TFL has another consultation on plans for Brixton Hill, this time to speed up the traffic turning into both Dumbarton Road and Upper Tulse Hill. Brixton Hill is a major cycle artery with poor conditions for cycling.
Plans are described as a ‘vulnerable road users safety scheme’. However, it is clear that the scheme has been designed not to protect or improve conditions for vulnerable road users but to speed up the motor vehicle movements that are causing the danger. Motor vehicle on motor vehicle collisions may be reduced but conditions for people walking or on bikes will be worse.
Removing some bus lane
The new plans include the removal of some bus lane. This February TFL’s consultation response on changes to bus lanes on Brixton Hill rejected calls for protected cycling facilities arguing “proposals provide benefits to cyclists with the improved continuity of bus lanes”. By TFL’s own logic removing sections of bus lane will be a dis-benefit to cyclists.
On sections of Brixton Hill where bus lanes are not continuous and at times when lanes are not operating vehicles commonly undertake at speed causing significant danger and discomfort for people on bikes.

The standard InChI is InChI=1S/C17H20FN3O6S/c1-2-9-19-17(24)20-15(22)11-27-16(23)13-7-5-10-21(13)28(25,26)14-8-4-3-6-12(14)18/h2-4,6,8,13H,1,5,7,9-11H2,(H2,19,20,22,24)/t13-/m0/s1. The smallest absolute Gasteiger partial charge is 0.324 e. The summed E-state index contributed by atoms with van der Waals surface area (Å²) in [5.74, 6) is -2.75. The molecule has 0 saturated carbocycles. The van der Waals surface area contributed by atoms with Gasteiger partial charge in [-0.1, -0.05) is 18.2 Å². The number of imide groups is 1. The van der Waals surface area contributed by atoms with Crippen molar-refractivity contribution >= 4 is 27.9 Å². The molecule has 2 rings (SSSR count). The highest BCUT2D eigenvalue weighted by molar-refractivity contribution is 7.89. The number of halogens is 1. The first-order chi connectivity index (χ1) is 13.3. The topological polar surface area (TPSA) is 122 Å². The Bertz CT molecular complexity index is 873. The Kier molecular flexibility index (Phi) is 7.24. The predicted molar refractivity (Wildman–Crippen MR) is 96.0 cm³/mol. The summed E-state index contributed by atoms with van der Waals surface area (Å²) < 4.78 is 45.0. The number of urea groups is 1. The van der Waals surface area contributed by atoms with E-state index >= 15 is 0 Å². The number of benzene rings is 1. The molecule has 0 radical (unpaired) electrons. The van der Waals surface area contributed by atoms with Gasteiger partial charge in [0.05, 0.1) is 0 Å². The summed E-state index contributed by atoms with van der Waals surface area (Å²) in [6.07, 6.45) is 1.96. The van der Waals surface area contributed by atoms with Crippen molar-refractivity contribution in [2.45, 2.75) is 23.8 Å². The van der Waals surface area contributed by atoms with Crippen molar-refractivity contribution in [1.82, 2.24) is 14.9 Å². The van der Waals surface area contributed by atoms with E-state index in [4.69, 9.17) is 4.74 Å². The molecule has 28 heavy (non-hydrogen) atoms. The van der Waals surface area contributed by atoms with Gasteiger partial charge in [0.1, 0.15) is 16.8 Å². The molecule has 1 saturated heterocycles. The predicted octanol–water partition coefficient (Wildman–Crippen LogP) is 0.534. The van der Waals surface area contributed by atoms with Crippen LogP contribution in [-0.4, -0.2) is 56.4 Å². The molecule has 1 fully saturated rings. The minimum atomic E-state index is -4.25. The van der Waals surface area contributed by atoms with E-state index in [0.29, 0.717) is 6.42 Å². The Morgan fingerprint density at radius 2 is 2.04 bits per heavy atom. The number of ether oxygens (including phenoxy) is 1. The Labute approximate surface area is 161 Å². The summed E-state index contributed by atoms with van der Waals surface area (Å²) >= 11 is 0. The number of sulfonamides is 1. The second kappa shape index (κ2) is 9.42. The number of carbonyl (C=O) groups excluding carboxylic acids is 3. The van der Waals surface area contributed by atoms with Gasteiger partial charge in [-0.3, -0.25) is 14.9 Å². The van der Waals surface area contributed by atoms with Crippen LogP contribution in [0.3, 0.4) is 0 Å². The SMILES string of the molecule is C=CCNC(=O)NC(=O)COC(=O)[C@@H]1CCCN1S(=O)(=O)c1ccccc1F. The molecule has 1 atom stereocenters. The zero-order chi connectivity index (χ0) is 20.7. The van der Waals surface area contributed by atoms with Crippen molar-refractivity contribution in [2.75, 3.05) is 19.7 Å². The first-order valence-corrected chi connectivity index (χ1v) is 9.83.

Volume of traffic turning at speed
The danger for pedestrians and cyclists comes from the volume of traffic and the speed at which it turns into and out of these side roads. The existing build-outs were installed with the aim of slowing turning traffic to improve pedestrian and cyclist safety. Widening the junction entrances will increase vehicle and worsen conditions for for people walking and cycling.
A recent survey of residents by Brixton Hill councillors identified both Dumbarton Road and Tulse Hill Road as having major problems with fast, aggressive, rat-running traffic. The scheme states as a “benefit” that removal of the kerb build out pinch point will ease congestion at the junction. This is likely to increase the volume of traffic using these roads as rat runs and exacerbate already poor conditions on these residential streets. Pinch points were added to nearby New Park Road in 2016 with the explicit aim of increasing congestion and discouraging use, albeit with very limited success.
Rat running on residential roads
The problem to be addressed is a rat run on residential roads that crosses an A-road causing danger to both motorised traffic and vulnerable road users.
The solution to that problem is not to make that rat run easier. The solution is to block it through modal filters either at the junctions or in the streets beyond. Lambeth Cyclists is strongly against the proposed changes which will have a negative impact for people riding bikes.